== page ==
Featured Comments: Week of 2013 December 15

There was one post this past week that got a few comments, so I'll repost all of those.

Review: Linux Mint 16 "Petra" Cinnamon + MATE

Reader Michael Freeman said, "Compiz doesn't work in Petra? It works fine in Maya LTS with MATE 1.6. What version of Compiz comes with Petra? Do you have all the needed packages installed?"
An anonymous commenter had this to say: "I must say that I am surprised by your assessment of Cinnamon 2.0. I have Petra installed and have been using it as my daily driver since the day it was released. I find it to be incredibly stable and not at all laggy, but rather snappy. Of course, everyone's hardware is different. Give it a go in a VM if you have the resources, you may find you like it. Cheers!"
Another anonymous reader followed up on the first comment: "Compiz worked fine for me on petra 32bit. First of all u have to install all the packages needed. Then you have to set an autostart entry like 'cinnamon --replace' and change the default desktop manager from 'marco' to 'compiz' using the dconf editor. If you're using live session without a persistance file to save settings, you have to install and run it manually every time you boot. check here - http://community.linuxmint.com/tutorial/view/1298".

Thanks to all those who commented on that post. I'm at home for break now, but I don't have any posts particularly planned. Anyway, if you like what I write, please continue subscribing and commenting!


Review: Linux Mint 16 "Petra" Cinnamon + MATE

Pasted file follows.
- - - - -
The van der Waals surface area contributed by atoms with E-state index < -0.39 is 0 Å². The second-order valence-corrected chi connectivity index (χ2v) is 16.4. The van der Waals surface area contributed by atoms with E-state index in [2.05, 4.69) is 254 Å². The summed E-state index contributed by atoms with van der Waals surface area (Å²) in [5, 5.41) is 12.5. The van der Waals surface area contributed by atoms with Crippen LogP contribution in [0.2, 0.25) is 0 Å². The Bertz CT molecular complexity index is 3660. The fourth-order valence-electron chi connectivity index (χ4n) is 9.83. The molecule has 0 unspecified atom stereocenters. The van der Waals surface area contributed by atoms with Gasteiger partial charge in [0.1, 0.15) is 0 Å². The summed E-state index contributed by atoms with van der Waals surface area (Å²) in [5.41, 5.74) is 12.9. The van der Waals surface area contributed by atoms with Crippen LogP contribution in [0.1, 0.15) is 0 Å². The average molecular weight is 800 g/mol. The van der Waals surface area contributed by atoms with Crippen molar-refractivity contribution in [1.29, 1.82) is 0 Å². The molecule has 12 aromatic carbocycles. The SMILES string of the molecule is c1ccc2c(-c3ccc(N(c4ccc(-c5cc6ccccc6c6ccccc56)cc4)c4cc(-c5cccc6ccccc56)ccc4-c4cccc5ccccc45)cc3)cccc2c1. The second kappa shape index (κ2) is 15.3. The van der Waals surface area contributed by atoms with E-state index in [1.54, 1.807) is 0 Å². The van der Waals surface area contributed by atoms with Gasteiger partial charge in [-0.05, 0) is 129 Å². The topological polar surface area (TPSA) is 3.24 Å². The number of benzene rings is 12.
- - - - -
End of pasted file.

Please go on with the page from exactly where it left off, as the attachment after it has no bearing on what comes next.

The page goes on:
Cinnamon: Main Menu
This is the second review that I'm doing at the moment. Linux Mint 16 "Petra" came out in MATE and Cinnamon guises recently, so as a fan of Linux Mint, I'll be reviewing those now. I tried each edition separately on a live USB made with UnetBootin. Follow the jump to see what each is like.


Done with 7th Semester!

It finally happened! The end of the semester rushed in and washed over just as quickly. My classes — 8.07 — Electromagnetism II, 8.09 — Classical Mechanics III, 8.333 — Statistical Mechanics I, and 14.12 — Economic Applications of Game Theory — were all together a bit more challenging than I anticipated. On top of that, I worked a lot on my UROP, and of course I had to submit graduate school applications by last weekend. Thankfully, my classes and graduate school applications are done. Now I can go home, relax, enjoy the company of family and friends...and probably work on my UROP. Of course, I'll be continuing my UROP over IAP, but I hope to be transitioning into a new project then, so I hope to get a fair amount of my current project done during the break. Happy holidays everyone!


Featured Comments: Week of 2013 December 8

There was one post that got a couple of comments, so I'll repost both of those.
Review: openSUSE 13.1 GNOME